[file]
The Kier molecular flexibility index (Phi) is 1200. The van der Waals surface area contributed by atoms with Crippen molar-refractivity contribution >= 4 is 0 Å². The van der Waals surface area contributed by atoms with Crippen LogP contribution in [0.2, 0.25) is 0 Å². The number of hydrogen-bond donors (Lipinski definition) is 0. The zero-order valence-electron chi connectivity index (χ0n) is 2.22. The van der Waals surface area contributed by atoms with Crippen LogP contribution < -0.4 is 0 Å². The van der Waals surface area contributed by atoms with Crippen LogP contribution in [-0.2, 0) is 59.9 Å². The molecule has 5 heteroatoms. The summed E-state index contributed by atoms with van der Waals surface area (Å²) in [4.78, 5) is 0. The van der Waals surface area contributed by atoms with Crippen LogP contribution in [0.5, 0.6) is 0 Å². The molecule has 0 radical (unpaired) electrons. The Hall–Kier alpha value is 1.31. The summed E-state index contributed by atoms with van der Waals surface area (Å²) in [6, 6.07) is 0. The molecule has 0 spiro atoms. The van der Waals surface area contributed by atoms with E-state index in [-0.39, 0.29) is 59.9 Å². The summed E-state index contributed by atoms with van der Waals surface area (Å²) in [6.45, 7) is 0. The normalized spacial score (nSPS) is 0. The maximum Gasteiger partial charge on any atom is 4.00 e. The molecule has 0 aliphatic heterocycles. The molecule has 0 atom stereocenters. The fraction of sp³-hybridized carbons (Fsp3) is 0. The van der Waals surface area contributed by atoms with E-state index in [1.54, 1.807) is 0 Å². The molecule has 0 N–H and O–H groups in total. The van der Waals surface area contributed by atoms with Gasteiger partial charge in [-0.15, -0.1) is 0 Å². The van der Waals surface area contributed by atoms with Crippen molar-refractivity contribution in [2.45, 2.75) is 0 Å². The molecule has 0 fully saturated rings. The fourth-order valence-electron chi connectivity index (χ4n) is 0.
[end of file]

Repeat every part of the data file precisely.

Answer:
The Kier molecular flexibility index (Phi) is 1200. The van der Waals surface area contributed by atoms with Crippen molar-refractivity contribution >= 4 is 0 Å². The van der Waals surface area contributed by atoms with Crippen LogP contribution in [0.2, 0.25) is 0 Å². The number of hydrogen-bond donors (Lipinski definition) is 0. The zero-order valence-electron chi connectivity index (χ0n) is 2.22. The van der Waals surface area contributed by atoms with Crippen LogP contribution < -0.4 is 0 Å². The van der Waals surface area contributed by atoms with Crippen LogP contribution in [-0.2, 0) is 59.9 Å². The molecule has 5 heteroatoms. The summed E-state index contributed by atoms with van der Waals surface area (Å²) in [4.78, 5) is 0. The van der Waals surface area contributed by atoms with Crippen LogP contribution in [0.5, 0.6) is 0 Å². The molecule has 0 radical (unpaired) electrons. The Hall–Kier alpha value is 1.31. The summed E-state index contributed by atoms with van der Waals surface area (Å²) in [6, 6.07) is 0. The molecule has 0 spiro atoms. The van der Waals surface area contributed by atoms with E-state index in [-0.39, 0.29) is 59.9 Å². The summed E-state index contributed by atoms with van der Waals surface area (Å²) in [6.45, 7) is 0. The normalized spacial score (nSPS) is 0. The maximum Gasteiger partial charge on any atom is 4.00 e. The molecule has 0 aliphatic heterocycles. The molecule has 0 atom stereocenters. The fraction of sp³-hybridized carbons (Fsp3) is 0. The van der Waals surface area contributed by atoms with E-state index in [1.54, 1.807) is 0 Å². The molecule has 0 N–H and O–H groups in total. The van der Waals surface area contributed by atoms with Gasteiger partial charge in [-0.15, -0.1) is 0 Å². The van der Waals surface area contributed by atoms with Crippen molar-refractivity contribution in [2.45, 2.75) is 0 Å². The molecule has 0 fully saturated rings. The fourth-order valence-electron chi connectivity index (χ4n) is 0.